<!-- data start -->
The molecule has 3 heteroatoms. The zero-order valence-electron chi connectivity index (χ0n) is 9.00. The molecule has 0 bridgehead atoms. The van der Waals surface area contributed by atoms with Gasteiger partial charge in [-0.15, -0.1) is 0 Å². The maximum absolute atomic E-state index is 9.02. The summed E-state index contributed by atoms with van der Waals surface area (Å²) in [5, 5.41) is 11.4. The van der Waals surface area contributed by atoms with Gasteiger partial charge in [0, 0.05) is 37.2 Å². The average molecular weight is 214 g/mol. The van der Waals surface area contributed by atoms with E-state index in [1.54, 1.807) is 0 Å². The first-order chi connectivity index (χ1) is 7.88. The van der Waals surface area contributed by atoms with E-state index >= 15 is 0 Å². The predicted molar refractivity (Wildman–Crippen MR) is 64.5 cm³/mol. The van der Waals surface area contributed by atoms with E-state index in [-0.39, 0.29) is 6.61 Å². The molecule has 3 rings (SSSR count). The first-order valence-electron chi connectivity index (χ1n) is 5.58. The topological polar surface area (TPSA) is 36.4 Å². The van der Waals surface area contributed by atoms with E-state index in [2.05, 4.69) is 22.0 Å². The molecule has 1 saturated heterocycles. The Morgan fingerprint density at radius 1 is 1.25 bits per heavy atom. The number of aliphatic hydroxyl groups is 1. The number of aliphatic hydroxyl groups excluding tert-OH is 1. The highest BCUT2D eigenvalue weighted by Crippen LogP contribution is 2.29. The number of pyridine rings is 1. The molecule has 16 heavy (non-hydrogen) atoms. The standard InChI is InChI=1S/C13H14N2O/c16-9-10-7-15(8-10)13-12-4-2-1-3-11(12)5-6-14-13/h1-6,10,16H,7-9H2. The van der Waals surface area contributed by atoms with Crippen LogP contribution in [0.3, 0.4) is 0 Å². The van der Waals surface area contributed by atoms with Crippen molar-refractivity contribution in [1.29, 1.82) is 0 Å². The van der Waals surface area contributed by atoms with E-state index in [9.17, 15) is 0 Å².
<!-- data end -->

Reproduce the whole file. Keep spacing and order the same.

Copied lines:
The molecule has 3 heteroatoms. The zero-order valence-electron chi connectivity index (χ0n) is 9.00. The molecule has 0 bridgehead atoms. The van der Waals surface area contributed by atoms with Gasteiger partial charge in [-0.15, -0.1) is 0 Å². The maximum absolute atomic E-state index is 9.02. The summed E-state index contributed by atoms with van der Waals surface area (Å²) in [5, 5.41) is 11.4. The van der Waals surface area contributed by atoms with Gasteiger partial charge in [0, 0.05) is 37.2 Å². The average molecular weight is 214 g/mol. The van der Waals surface area contributed by atoms with E-state index in [1.54, 1.807) is 0 Å². The first-order chi connectivity index (χ1) is 7.88. The van der Waals surface area contributed by atoms with E-state index >= 15 is 0 Å². The predicted molar refractivity (Wildman–Crippen MR) is 64.5 cm³/mol. The van der Waals surface area contributed by atoms with E-state index in [-0.39, 0.29) is 6.61 Å². The molecule has 3 rings (SSSR count). The first-order valence-electron chi connectivity index (χ1n) is 5.58. The topological polar surface area (TPSA) is 36.4 Å². The van der Waals surface area contributed by atoms with E-state index in [2.05, 4.69) is 22.0 Å². The molecule has 1 saturated heterocycles. The Morgan fingerprint density at radius 1 is 1.25 bits per heavy atom. The number of aliphatic hydroxyl groups is 1. The number of aliphatic hydroxyl groups excluding tert-OH is 1. The highest BCUT2D eigenvalue weighted by Crippen LogP contribution is 2.29. The number of pyridine rings is 1. The molecule has 16 heavy (non-hydrogen) atoms. The standard InChI is InChI=1S/C13H14N2O/c16-9-10-7-15(8-10)13-12-4-2-1-3-11(12)5-6-14-13/h1-6,10,16H,7-9H2. The van der Waals surface area contributed by atoms with Crippen LogP contribution in [0.3, 0.4) is 0 Å². The van der Waals surface area contributed by atoms with Crippen molar-refractivity contribution in [1.29, 1.82) is 0 Å². The van der Waals surface area contributed by atoms with E-state index in [9.17, 15) is 0 Å².